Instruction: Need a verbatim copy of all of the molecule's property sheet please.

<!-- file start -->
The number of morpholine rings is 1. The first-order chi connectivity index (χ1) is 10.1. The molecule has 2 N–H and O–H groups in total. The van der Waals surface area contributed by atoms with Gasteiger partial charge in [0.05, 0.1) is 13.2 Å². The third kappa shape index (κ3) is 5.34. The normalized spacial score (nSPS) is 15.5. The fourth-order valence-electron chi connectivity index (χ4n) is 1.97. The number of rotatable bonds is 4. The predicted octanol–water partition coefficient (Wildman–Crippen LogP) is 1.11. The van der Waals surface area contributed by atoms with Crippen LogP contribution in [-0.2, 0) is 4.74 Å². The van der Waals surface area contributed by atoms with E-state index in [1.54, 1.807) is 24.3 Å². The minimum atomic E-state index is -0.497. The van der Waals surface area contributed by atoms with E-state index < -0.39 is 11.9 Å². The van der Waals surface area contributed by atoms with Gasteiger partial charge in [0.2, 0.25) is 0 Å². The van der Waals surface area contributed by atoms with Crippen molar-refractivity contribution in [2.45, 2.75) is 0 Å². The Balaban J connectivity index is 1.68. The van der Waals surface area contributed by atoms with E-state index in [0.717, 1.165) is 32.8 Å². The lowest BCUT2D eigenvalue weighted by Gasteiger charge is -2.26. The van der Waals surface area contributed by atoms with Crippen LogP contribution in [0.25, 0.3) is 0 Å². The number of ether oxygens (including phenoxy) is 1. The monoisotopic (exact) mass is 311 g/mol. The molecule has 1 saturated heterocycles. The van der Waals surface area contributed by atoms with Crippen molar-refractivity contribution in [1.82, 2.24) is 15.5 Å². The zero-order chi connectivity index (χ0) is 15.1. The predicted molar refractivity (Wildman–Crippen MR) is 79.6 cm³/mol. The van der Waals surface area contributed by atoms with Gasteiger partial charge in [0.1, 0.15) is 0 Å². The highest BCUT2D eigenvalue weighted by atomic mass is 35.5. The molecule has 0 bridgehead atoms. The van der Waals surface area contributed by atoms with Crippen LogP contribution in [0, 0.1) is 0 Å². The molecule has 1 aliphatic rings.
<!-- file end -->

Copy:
The number of morpholine rings is 1. The first-order chi connectivity index (χ1) is 10.1. The molecule has 2 N–H and O–H groups in total. The van der Waals surface area contributed by atoms with Gasteiger partial charge in [0.05, 0.1) is 13.2 Å². The third kappa shape index (κ3) is 5.34. The normalized spacial score (nSPS) is 15.5. The fourth-order valence-electron chi connectivity index (χ4n) is 1.97. The number of rotatable bonds is 4. The predicted octanol–water partition coefficient (Wildman–Crippen LogP) is 1.11. The van der Waals surface area contributed by atoms with Crippen LogP contribution in [-0.2, 0) is 4.74 Å². The van der Waals surface area contributed by atoms with E-state index in [1.54, 1.807) is 24.3 Å². The minimum atomic E-state index is -0.497. The van der Waals surface area contributed by atoms with E-state index < -0.39 is 11.9 Å². The van der Waals surface area contributed by atoms with Gasteiger partial charge in [0.2, 0.25) is 0 Å². The van der Waals surface area contributed by atoms with Crippen molar-refractivity contribution in [2.45, 2.75) is 0 Å². The Balaban J connectivity index is 1.68. The van der Waals surface area contributed by atoms with E-state index in [0.717, 1.165) is 32.8 Å². The lowest BCUT2D eigenvalue weighted by Gasteiger charge is -2.26. The van der Waals surface area contributed by atoms with Crippen LogP contribution in [0.25, 0.3) is 0 Å². The number of ether oxygens (including phenoxy) is 1. The monoisotopic (exact) mass is 311 g/mol. The molecule has 1 saturated heterocycles. The van der Waals surface area contributed by atoms with Crippen molar-refractivity contribution in [1.82, 2.24) is 15.5 Å². The zero-order chi connectivity index (χ0) is 15.1. The predicted molar refractivity (Wildman–Crippen MR) is 79.6 cm³/mol. The van der Waals surface area contributed by atoms with Gasteiger partial charge in [0.1, 0.15) is 0 Å². The highest BCUT2D eigenvalue weighted by atomic mass is 35.5. The molecule has 0 bridgehead atoms. The van der Waals surface area contributed by atoms with Crippen LogP contribution in [0, 0.1) is 0 Å². The molecule has 1 aliphatic rings.